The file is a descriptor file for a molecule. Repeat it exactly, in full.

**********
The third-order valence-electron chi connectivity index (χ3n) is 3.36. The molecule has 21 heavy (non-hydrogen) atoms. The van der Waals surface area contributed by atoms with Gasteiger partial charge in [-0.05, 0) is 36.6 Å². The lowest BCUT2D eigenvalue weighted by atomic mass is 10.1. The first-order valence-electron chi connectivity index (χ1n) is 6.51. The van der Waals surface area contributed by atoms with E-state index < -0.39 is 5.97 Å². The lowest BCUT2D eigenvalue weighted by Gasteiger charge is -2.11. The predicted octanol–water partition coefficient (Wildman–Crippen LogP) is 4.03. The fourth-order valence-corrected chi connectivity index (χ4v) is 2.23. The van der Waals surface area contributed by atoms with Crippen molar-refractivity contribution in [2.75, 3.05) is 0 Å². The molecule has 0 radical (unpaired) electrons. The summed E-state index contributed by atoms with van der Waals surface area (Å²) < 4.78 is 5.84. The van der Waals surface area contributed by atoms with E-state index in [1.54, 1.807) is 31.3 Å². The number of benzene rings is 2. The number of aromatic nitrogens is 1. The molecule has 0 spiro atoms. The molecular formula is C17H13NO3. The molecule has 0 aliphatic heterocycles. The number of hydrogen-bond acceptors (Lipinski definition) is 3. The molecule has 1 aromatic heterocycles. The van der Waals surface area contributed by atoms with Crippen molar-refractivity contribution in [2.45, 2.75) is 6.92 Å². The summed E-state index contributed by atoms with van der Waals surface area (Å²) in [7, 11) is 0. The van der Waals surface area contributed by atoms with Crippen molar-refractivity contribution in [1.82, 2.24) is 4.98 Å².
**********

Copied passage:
The third-order valence-electron chi connectivity index (χ3n) is 3.36. The molecule has 21 heavy (non-hydrogen) atoms. The van der Waals surface area contributed by atoms with Gasteiger partial charge in [-0.05, 0) is 36.6 Å². The lowest BCUT2D eigenvalue weighted by atomic mass is 10.1. The first-order valence-electron chi connectivity index (χ1n) is 6.51. The van der Waals surface area contributed by atoms with E-state index < -0.39 is 5.97 Å². The lowest BCUT2D eigenvalue weighted by Gasteiger charge is -2.11. The predicted octanol–water partition coefficient (Wildman–Crippen LogP) is 4.03. The fourth-order valence-corrected chi connectivity index (χ4v) is 2.23. The van der Waals surface area contributed by atoms with Crippen molar-refractivity contribution in [2.75, 3.05) is 0 Å². The molecule has 0 radical (unpaired) electrons. The summed E-state index contributed by atoms with van der Waals surface area (Å²) < 4.78 is 5.84. The van der Waals surface area contributed by atoms with E-state index in [1.54, 1.807) is 31.3 Å². The number of benzene rings is 2. The number of aromatic nitrogens is 1. The molecule has 0 spiro atoms. The molecular formula is C17H13NO3. The molecule has 0 aliphatic heterocycles. The number of hydrogen-bond acceptors (Lipinski definition) is 3. The molecule has 1 aromatic heterocycles. The van der Waals surface area contributed by atoms with Crippen molar-refractivity contribution in [2.45, 2.75) is 6.92 Å². The summed E-state index contributed by atoms with van der Waals surface area (Å²) in [7, 11) is 0. The van der Waals surface area contributed by atoms with Crippen molar-refractivity contribution in [1.82, 2.24) is 4.98 Å².